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Reader Critical of Macy Gray for Deciding to Perform in Israel
There are soldiers of conscious and then most times there are soldiers with no conscious. The fact that Macy Gray considered the Palestinians in her appeal to go to Israel and perform shows she's a soldier of conscious. However, it appears no matter what her fans would say, she had already made up her mind to go. Artists have the right to have a conscious its just sad that most of them don't use it when it comes to dire human conditions in various parts of the world that they may be asked to perform.

Israel has brought in many artists to perform, and for the typical artist that has no conscious-- as long as its a free trip and a paycheck and the chance to be seen or heard is all that matters. But as an artist, when you have no levy to protest or to bring awareness to a situation, then you're just an entertainer, who deserves no honorable mention in era of any publicity is good publicity. Most artists pivot their back to political and social inequalities, and tend to ignore it because after all its not them suffering from apartheid. Even when their own fore parents had suffered such indifferences, today's era of musicians either don't care about the past or feel they are not part of that past. For Grays' credit she thought of the Palestinians, but in the end it was her paycheck that was most important (oh yeah she said her fans).

It appeals to the fact that artists no longer have a voice to educate, protest or heighten awareness about serious inequities such as the Israel/Palestine situation. If I were Macy Gray, I would never play there and would give my reasons for doing so. Sometimes its lonely being the voice of conscious, but its a price that many artists before have had to pay, so people like Macy Gray can sing anywhere in the world. So many of todays artists stand on the shoulders of those who said NO they will not perform they will not support apartheid regimes, and racist countries where their people were being dehumanized. But that tradition is long gone, and today’s artists are blatant examples of what amnesia can do to a people.

Adjua Dubb -

Wednesday, January 5, 2011

Natural Hair should not be a Phenomenon

Its so interesting to see so many websites, blogs, magazines and groups dedicated to the 'natural hair phenom'.  The great debate over Black women and their hair has taken an unusual interest and increased activity online and off.  However, the reality is when I'm in typical places like the mall, restaurants, and occassionally a nightclub, I don't see a lot of 'natural' sisters.  The perm is still the 'standard' and is still the overall obsession for Black women.  It has been a good uptick for the naturalites because many hair salons are incorporating more natural elements to their services which is far better than the creamy crack and typical bleaching out of Black hair. 

Everybody has their journey and everyone who has made the transition to acceptance, has shown growth and even a better attitude about themselves once they go 'natural'.  Everyone speaks on the journey from  being a little girl getting relaxed, straightened and hot combed to burns.  A ridiculous ritual that continues well into adulthood and seniorhood if any hair is still there by then.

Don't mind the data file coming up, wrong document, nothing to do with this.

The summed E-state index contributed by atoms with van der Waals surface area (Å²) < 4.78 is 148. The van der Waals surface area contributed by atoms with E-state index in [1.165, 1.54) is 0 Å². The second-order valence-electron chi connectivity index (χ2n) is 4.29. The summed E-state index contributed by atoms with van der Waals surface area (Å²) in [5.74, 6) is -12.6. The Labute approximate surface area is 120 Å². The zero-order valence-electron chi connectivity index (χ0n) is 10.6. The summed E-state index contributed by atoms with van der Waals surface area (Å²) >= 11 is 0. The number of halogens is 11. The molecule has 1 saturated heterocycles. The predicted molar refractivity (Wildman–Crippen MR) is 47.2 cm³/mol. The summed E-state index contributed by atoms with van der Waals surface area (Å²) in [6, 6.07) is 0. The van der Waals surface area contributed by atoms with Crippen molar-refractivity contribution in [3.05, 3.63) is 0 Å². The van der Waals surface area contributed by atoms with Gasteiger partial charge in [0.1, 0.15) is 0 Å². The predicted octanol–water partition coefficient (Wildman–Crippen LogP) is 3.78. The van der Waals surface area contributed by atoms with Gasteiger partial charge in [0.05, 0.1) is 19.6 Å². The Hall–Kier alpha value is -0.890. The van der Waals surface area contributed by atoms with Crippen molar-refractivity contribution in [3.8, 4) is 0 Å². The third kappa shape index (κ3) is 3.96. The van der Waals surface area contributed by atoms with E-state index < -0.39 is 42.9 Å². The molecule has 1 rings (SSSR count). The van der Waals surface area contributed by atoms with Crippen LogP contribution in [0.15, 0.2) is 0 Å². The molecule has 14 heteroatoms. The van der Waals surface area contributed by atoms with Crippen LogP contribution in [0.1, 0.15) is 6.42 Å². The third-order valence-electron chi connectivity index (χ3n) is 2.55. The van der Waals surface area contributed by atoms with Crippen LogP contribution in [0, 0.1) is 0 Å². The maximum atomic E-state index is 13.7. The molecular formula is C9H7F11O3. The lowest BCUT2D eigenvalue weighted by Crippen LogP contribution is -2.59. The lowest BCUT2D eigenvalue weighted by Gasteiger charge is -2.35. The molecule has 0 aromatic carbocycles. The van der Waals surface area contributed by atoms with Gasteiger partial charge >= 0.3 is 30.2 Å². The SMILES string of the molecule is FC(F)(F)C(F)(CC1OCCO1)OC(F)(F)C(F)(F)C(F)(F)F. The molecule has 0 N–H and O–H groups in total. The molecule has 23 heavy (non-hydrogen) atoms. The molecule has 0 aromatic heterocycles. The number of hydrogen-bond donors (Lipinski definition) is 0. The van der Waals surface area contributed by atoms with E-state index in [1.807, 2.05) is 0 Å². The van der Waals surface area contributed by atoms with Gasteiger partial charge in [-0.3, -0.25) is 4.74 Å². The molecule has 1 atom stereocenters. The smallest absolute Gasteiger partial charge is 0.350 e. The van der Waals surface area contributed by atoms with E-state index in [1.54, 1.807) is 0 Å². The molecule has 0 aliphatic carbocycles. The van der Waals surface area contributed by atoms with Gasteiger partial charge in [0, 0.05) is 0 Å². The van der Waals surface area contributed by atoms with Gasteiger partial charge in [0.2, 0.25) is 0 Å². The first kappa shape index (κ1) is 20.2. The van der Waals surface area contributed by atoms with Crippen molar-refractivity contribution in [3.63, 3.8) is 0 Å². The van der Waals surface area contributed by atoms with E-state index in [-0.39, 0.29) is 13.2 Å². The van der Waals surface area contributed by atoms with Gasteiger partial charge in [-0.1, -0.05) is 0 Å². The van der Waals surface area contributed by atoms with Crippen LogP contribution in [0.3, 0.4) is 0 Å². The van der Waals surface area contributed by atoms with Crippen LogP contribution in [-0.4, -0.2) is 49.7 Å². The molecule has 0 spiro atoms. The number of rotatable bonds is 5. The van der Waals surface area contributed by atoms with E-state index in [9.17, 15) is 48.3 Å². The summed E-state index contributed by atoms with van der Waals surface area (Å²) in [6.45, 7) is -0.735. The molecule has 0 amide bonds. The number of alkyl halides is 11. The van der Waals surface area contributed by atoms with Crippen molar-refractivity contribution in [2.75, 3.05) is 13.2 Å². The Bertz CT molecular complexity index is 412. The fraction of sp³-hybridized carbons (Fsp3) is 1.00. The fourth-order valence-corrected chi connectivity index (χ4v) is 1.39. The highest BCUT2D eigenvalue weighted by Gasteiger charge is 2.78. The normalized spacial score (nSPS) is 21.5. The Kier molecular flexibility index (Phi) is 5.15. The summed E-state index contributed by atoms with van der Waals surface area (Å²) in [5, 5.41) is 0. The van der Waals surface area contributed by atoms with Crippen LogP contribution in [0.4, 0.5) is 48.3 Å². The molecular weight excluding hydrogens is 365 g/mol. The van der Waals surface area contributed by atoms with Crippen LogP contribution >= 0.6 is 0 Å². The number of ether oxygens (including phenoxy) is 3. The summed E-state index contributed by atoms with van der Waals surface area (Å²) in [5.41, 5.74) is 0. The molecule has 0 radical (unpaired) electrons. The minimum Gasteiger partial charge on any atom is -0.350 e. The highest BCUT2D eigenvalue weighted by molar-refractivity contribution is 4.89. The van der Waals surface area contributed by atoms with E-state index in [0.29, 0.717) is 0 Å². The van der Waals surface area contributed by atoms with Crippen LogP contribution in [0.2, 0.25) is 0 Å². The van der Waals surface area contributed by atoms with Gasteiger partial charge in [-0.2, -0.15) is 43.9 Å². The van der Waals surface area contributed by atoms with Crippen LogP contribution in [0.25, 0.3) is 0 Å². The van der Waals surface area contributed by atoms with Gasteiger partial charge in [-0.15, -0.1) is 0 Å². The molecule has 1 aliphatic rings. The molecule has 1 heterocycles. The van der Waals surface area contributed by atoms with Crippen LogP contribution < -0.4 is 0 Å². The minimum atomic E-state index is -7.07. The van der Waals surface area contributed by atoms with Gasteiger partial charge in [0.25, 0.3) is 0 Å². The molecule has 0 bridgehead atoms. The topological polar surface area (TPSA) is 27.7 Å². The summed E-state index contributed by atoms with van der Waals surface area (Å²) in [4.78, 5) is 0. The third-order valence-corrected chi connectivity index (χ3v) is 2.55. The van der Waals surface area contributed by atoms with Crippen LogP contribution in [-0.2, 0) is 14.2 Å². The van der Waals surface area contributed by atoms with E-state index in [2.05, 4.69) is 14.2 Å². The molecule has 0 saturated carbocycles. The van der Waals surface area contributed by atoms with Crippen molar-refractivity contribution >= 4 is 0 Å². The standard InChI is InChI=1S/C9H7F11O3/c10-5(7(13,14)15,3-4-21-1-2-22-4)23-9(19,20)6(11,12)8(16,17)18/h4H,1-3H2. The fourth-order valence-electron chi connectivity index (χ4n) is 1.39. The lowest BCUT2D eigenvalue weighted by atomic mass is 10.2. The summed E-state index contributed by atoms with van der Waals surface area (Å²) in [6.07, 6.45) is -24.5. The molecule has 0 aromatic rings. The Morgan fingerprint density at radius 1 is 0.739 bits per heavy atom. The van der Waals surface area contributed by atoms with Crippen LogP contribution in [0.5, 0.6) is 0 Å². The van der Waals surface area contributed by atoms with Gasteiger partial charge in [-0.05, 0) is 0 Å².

So I had to put my .02 in this phenom, because everywhere, and I mean anywhere I go people always want to know one thing.... 'how long have you been growing your locks' and when I tell them, their eyes go oh.  Like they can't even remember what they were doing  or if they were even born back then.  I've been growing my locs or rather been 'natural' since 1993.  The exact date Dec. 26, 1993 because everything that happened up to that point in my life was a big blur... I really didn't know who I was.  I had done everything to my hair to escape the pressure of being real.  Weaves, blonde, braids, extensions constantly, a revolving door or fakedom I had no escape from.  It was never just me. Its hard to be real, when society has told us to be fake, but its very rewarding when you decide to be real.

It was a dream that changed my life and changed my hair.  A dream that shadowed me in grace, warmth, protection and fortitude.  A warm glowing light was shining above my 'crown' and my hair was natural, in this dream, was unlike any dream I had ever had, it moved me so deeply and personally that the next day when I woke up Dec. 26, 1993, I went to the barber shop and told them to cut all that blonde ish out of my hair.  I had taken the weave out and it was just a hot blonde mess.  The barber laughed and teased me terribly, 'how short you want it honey'? he asked.  "Cut it all off" I said.  Affirmatively he did so.  But when I got out of his chair and saw what was left of my 'true' hair, I raised the bar.  He wasn't laughing at me no more, in fact he was surprised and delighted at how beautiful I looked.  I came in as a shell and left as a queen.  From that day on I've been 'natural' and locing my hair. 

The influences at that time in my life were Rastafari.  I have to give so much love and respect to Rastafari because it was this prophetic and minimal lifestyle and historical relevance from jamaica that changed my whole outlook on myself.  The cultural integrity of Rastafarians made me revere and respect them a great deal, and I only wanted to be one of them, carrying this legacy of Black redemption.  Locing my hair definately had spiritual significance, and cultural signficance.  I'm not one of those 'dread's walking around with no perception of its importance to me, or it being just a fashion thing.  Because Locs never go out of 'style' NEVER!  As well, when i started growing I wasn't caught up in keeping them 'pretty' and all, I wanted to just exist you know like I had never done so.  As they grew in length I was able to shape and form them, and learn how to take care of them.  By the time I had been growing them for over 5 years, I wrote a book in 1998-99 called "Spiral Identity: the Majesty and Mystery of Black Hair".    I journaled my story just as I see so many sisters doing today.  When I was doing it, the internet was just a grain of salt and the idea of making money off such a thing wasn't reality back then.  But now the natural hair phenom has taken on grand dimensions and its a wonderful thing to see.  But as i look at so many going 'natural' I can only hope in the next 18 years or so, they will still be, and the idea of being natural will not be a phenomenon but the standard.